...Darwinian theory is a type of fundamentalism. It does not allow any criticism or counter theories. The only scientific evidence that exists that might possibly support evolutionary theory is carbon dating that points to a much older earth than one derives from deducing a straight time line from Scripture. The rest of it is bunk.
I don't think evolutionary theory can be written off quite so quickly. True, the antiquity of the earth doesn't in and of itself prove the validity of evolutionary theory, but it does give scientists the chronal backdrop against which they can hypothesize evolutionary activity. That the earth is
ancient -- much more ancient than scripture appears to indicate -- is not in question. (Or is it?) What's in question is whether the mechanisms of Neo-Darwinism, namely natural selection and point mutations, are sufficient to drive the evolutionary process, and whether the geological and fossil records give evidence of an evolutionary process at work.
It is certainly not a theory of origins. For every originating point in Darwinism, there is a previous originating point, infinitely. So it cannot be a theory of origins, although it claims to be.
This, too, is true. Evolution supposes that life evolved from certain fortunate combinations of non-living molecules, but there is no proof backing up this claim, nor will there be unless and until a self-replicating organism is created in a lab somewhere. This does not, however, rule out the possibility that evolution proceeded naturally from a "starting point" of divine intervention, so I would advise our not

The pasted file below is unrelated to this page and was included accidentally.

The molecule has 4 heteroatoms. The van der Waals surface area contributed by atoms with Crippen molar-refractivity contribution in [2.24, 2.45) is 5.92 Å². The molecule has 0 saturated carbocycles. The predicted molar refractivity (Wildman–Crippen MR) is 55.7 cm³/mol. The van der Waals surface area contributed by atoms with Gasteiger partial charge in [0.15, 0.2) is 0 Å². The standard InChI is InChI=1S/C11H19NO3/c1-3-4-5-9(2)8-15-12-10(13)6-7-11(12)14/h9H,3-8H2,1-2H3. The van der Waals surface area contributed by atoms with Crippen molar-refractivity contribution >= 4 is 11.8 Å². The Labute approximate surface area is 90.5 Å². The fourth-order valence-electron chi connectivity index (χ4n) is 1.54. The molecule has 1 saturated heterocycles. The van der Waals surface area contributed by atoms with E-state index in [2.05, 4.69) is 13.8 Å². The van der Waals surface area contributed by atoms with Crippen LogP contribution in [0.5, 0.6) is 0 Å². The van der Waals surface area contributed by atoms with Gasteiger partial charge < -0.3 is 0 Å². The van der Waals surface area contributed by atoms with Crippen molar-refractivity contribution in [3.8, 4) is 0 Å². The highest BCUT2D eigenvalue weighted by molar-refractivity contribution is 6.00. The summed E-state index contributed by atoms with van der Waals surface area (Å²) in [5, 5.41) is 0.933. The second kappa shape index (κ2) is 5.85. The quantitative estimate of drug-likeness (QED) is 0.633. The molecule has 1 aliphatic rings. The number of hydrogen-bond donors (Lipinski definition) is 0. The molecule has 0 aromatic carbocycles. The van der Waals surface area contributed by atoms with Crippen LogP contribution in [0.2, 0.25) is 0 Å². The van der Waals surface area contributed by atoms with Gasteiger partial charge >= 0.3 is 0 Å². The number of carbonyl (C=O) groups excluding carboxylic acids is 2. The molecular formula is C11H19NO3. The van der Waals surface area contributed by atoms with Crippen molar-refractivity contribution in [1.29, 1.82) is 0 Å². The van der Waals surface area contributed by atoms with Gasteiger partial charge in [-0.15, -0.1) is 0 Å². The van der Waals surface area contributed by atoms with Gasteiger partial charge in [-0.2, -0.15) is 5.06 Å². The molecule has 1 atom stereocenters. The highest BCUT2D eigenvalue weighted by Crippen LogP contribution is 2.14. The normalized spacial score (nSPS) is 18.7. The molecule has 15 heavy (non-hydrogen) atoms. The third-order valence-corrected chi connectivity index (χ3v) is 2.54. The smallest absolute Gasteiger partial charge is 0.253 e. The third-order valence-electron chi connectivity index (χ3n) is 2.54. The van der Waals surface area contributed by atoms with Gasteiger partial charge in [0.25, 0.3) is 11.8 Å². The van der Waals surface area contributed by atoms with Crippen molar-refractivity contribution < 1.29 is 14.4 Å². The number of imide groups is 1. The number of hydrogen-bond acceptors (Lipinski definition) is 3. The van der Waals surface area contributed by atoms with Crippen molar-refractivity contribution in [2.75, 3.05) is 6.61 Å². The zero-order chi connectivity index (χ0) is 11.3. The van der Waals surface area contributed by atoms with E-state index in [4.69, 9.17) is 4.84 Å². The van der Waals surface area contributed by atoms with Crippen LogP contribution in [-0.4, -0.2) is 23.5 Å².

jumping to the conclusion that evolution's lack of a testable "origin of life" hypothesis necessarily renders all
of evolutionary theory invalid and unworthy of serious consideration.
Now, since we all experience our world as something less than good, we must account for how that corruption entered the world. We have two alternatives. Either God messed up, or we are at fault.
I don't think the "either-or" you have proposed is necessarily valid. We
might not like the imperfections we experience on a daily basis, but that doesn't necessarily mean those imperfections aren't part of God's plan. Certain theistic evolutionists believe that man was created mortal but with the potential
to participate in immortality through the original communion with God that man had in Eden. Outside of Eden, things grew and died in the same cycle of life and death we see today, and only after the fall did God banish man from the garden into the environment the rest of the world was already experiencing. So from this perspective one could argue for a perfectly-designed creation on one hand without sacrificing our moral culpability for having to participate in the negative aspects of that creation.
Darwininism is not true...mostly because it does not accurately reflect reality as we know it and experience it. We do not behave as beings that are driven by instincts evolved due to selective advantage. We are much more complex than that.
Yes, we are more complex than all other animals, but this doesn't constitute a counterargument to evolution. Our complexity does not eliminate from our psyches and our biology the basic underlying instincts and desires of our animal natures. For all our spirituality, the human animal is
an animal, and it is biologically hardwired with some of the same driving instincts that animals have. The desires for food, sex, safety, etc. -- these are all traits we share with the animal kingdom. We can rise above these basic desires -- something animals only occasionally do -- but they are still present within us.